To create an ASCII-armored public key, you can use the following gpg command:

gpg --homedir your_gpg_dir --armor --export > public_key
The --homedir parameter points to the directory where your gpg keyring is located. Signing Your Packages After a package has been created, a digital signature must be created for it. This is typically handled with a gpg command like this:
gpg \
--homedir your_gpg_dir \
--output my_package.sig \
--armor \
--detach-sig my_package.tar.gz
If you are signing multiple packages, this can become a tedious process, so a simple script or program like the one below can simplify the process:


# [files...]

use File::Basename;

$gpg = "/usr/bin/gpg";
$passphrase = "my-gpg-passphrase";
$homedir = "/my/gpg/keyring/dir/";
$suffix = ".sig";

# Process each file listed on the command line.

for ($i=0; $i <= $#ARGV; $i++) {
    $infile = $ARGV[$i];

    # If file ends with expected package ending, then 
    # remove the old suffix and append the sig suffix.
    if (substr($infile, length($file)-7, 7) eq ".tar.gz") {
        $sigfile = substr($infile, 0, length($file)-7) . $suffix;
    else {
        $sigfile = $infile . $suffix;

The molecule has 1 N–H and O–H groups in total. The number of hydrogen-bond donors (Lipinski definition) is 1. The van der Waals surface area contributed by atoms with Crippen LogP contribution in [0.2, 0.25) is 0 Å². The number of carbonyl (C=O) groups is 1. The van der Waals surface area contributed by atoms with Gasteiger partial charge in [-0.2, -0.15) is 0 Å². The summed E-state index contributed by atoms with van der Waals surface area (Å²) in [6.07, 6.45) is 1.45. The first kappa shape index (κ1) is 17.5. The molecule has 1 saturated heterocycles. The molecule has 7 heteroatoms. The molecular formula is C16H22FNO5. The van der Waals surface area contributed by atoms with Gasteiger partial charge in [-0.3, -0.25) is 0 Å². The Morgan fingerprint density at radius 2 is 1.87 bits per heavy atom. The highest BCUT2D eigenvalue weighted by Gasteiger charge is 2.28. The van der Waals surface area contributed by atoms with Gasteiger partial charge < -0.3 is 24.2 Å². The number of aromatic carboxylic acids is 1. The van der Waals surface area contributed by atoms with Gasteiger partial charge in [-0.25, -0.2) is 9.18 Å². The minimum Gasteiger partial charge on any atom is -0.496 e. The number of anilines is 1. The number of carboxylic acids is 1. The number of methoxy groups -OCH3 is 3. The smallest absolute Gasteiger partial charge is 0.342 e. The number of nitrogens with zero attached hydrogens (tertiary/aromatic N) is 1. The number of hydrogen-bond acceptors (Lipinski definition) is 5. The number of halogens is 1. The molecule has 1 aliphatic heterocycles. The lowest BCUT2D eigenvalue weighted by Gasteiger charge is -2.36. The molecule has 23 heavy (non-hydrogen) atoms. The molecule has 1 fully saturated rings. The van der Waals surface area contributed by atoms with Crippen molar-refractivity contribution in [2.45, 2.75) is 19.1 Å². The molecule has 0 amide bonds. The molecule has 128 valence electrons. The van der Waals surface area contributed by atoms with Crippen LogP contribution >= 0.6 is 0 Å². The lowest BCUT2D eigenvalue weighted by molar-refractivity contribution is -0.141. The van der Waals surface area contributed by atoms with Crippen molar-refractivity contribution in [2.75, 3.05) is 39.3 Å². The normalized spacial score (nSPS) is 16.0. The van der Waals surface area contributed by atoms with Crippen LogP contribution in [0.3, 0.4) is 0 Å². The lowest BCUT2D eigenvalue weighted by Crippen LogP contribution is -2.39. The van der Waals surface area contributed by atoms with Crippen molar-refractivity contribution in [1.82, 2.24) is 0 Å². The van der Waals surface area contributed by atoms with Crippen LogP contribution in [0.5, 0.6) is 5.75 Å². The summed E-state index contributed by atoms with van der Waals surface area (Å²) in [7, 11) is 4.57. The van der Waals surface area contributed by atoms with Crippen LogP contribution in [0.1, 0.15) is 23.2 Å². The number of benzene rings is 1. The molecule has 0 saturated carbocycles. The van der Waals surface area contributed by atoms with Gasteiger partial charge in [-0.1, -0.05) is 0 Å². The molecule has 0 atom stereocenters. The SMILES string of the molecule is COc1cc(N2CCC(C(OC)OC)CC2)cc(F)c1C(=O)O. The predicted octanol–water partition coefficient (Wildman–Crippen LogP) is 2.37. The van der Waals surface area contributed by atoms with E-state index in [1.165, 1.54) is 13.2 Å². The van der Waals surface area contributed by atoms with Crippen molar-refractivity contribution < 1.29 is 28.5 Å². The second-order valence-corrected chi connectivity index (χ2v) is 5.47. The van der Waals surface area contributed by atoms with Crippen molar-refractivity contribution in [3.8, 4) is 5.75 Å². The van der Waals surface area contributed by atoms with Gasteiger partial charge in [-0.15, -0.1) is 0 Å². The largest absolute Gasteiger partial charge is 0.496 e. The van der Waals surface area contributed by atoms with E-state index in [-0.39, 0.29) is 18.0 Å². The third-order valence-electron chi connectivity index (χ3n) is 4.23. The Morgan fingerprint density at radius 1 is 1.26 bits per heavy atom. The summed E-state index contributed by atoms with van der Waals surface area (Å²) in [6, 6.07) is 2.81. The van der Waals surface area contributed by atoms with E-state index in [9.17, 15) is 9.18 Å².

# Create the detached signature using the specified 
    # key.

    if (-e $infile) {
        $cmd = "echo $passphrase | $gpg "
               . "--homedir $homedir "
               . "--output $sigfile "
               . "--passphrase-fd 0 "
               . "--armor "
               . "--detach-sig $infile";

        $rc = system ($cmd);
        if ($rc == 0) {
            print "File $infile signed successfully.\n";
        else {
            print "Could not sign $infile. gpg failed with exit code $rc.\n";
    else {
        print STDERR "File '$infile' does not exist. Skipping...\n";
This perl program will take a list of packages from the command line, and created detached, ASCII-armored signatures for them. It automatically generates the signature file name by stripping the ".tar.gz" from the package name and replacing it with ".sig". A package file named mypackage.tar.gz will be given a signature file of mypackage.sig. This signature naming convention is important because the imp_admin.cgi Admin tool looks for signature files with this naming scheme so that it can automatically fill in the gpg fields in the retrieval server database during record adds and edits.